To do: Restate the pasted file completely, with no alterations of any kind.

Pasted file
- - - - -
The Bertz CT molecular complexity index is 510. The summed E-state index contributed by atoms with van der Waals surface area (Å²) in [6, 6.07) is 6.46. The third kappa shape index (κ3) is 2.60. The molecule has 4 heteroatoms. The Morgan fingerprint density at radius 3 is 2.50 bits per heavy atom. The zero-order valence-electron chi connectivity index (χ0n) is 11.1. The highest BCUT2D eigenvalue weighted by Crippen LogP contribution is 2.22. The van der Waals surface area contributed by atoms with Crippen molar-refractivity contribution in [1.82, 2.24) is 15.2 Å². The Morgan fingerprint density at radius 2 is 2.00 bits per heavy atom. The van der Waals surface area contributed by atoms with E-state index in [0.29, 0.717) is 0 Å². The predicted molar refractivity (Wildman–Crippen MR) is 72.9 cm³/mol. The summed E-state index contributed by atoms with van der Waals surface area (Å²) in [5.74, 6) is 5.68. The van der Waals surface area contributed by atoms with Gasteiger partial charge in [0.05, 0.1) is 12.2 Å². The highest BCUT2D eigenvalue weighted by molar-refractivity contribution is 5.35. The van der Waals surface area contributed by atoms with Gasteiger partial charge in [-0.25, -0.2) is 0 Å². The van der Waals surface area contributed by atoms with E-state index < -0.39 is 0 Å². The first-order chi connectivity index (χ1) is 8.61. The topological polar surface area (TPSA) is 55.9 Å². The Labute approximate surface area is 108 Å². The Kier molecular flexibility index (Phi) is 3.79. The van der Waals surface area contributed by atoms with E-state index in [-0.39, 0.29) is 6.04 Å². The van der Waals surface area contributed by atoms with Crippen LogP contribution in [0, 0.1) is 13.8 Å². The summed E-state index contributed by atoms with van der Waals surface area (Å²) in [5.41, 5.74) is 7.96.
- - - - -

The Bertz CT molecular complexity index is 510. The summed E-state index contributed by atoms with van der Waals surface area (Å²) in [6, 6.07) is 6.46. The third kappa shape index (κ3) is 2.60. The molecule has 4 heteroatoms. The Morgan fingerprint density at radius 3 is 2.50 bits per heavy atom. The zero-order valence-electron chi connectivity index (χ0n) is 11.1. The highest BCUT2D eigenvalue weighted by Crippen LogP contribution is 2.22. The van der Waals surface area contributed by atoms with Crippen molar-refractivity contribution in [1.82, 2.24) is 15.2 Å². The Morgan fingerprint density at radius 2 is 2.00 bits per heavy atom. The van der Waals surface area contributed by atoms with E-state index in [0.29, 0.717) is 0 Å². The predicted molar refractivity (Wildman–Crippen MR) is 72.9 cm³/mol. The summed E-state index contributed by atoms with van der Waals surface area (Å²) in [5.74, 6) is 5.68. The van der Waals surface area contributed by atoms with Gasteiger partial charge in [0.05, 0.1) is 12.2 Å². The highest BCUT2D eigenvalue weighted by molar-refractivity contribution is 5.35. The van der Waals surface area contributed by atoms with Gasteiger partial charge in [-0.25, -0.2) is 0 Å². The van der Waals surface area contributed by atoms with E-state index < -0.39 is 0 Å². The first-order chi connectivity index (χ1) is 8.61. The topological polar surface area (TPSA) is 55.9 Å². The Labute approximate surface area is 108 Å². The Kier molecular flexibility index (Phi) is 3.79. The van der Waals surface area contributed by atoms with E-state index in [-0.39, 0.29) is 6.04 Å². The van der Waals surface area contributed by atoms with Crippen LogP contribution in [0, 0.1) is 13.8 Å². The summed E-state index contributed by atoms with van der Waals surface area (Å²) in [5.41, 5.74) is 7.96.